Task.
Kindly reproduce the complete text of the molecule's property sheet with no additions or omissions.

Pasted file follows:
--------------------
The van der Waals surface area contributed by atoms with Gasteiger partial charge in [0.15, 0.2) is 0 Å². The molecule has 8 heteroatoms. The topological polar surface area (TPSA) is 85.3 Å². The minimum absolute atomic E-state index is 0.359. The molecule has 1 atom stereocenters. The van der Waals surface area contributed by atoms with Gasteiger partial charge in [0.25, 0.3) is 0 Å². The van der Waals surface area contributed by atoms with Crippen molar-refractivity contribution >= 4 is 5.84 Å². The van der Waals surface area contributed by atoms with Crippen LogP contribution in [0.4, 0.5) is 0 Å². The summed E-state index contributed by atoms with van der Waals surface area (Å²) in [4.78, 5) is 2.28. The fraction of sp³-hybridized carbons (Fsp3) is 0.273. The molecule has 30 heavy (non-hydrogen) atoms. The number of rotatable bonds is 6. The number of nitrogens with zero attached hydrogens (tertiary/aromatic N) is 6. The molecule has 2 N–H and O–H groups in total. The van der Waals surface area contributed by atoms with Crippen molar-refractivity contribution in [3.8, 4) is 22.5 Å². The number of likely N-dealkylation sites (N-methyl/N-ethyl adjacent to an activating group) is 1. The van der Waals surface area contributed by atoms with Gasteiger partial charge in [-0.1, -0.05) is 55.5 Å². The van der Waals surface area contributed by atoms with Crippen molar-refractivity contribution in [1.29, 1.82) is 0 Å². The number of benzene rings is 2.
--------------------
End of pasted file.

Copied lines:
The van der Waals surface area contributed by atoms with Gasteiger partial charge in [0.15, 0.2) is 0 Å². The molecule has 8 heteroatoms. The topological polar surface area (TPSA) is 85.3 Å². The minimum absolute atomic E-state index is 0.359. The molecule has 1 atom stereocenters. The van der Waals surface area contributed by atoms with Gasteiger partial charge in [0.25, 0.3) is 0 Å². The van der Waals surface area contributed by atoms with Crippen molar-refractivity contribution >= 4 is 5.84 Å². The van der Waals surface area contributed by atoms with Crippen LogP contribution in [0.4, 0.5) is 0 Å². The summed E-state index contributed by atoms with van der Waals surface area (Å²) in [4.78, 5) is 2.28. The fraction of sp³-hybridized carbons (Fsp3) is 0.273. The molecule has 30 heavy (non-hydrogen) atoms. The number of rotatable bonds is 6. The number of nitrogens with zero attached hydrogens (tertiary/aromatic N) is 6. The molecule has 2 N–H and O–H groups in total. The van der Waals surface area contributed by atoms with Crippen molar-refractivity contribution in [3.8, 4) is 22.5 Å². The number of likely N-dealkylation sites (N-methyl/N-ethyl adjacent to an activating group) is 1. The van der Waals surface area contributed by atoms with Gasteiger partial charge in [-0.1, -0.05) is 55.5 Å². The van der Waals surface area contributed by atoms with Crippen molar-refractivity contribution in [1.29, 1.82) is 0 Å². The number of benzene rings is 2.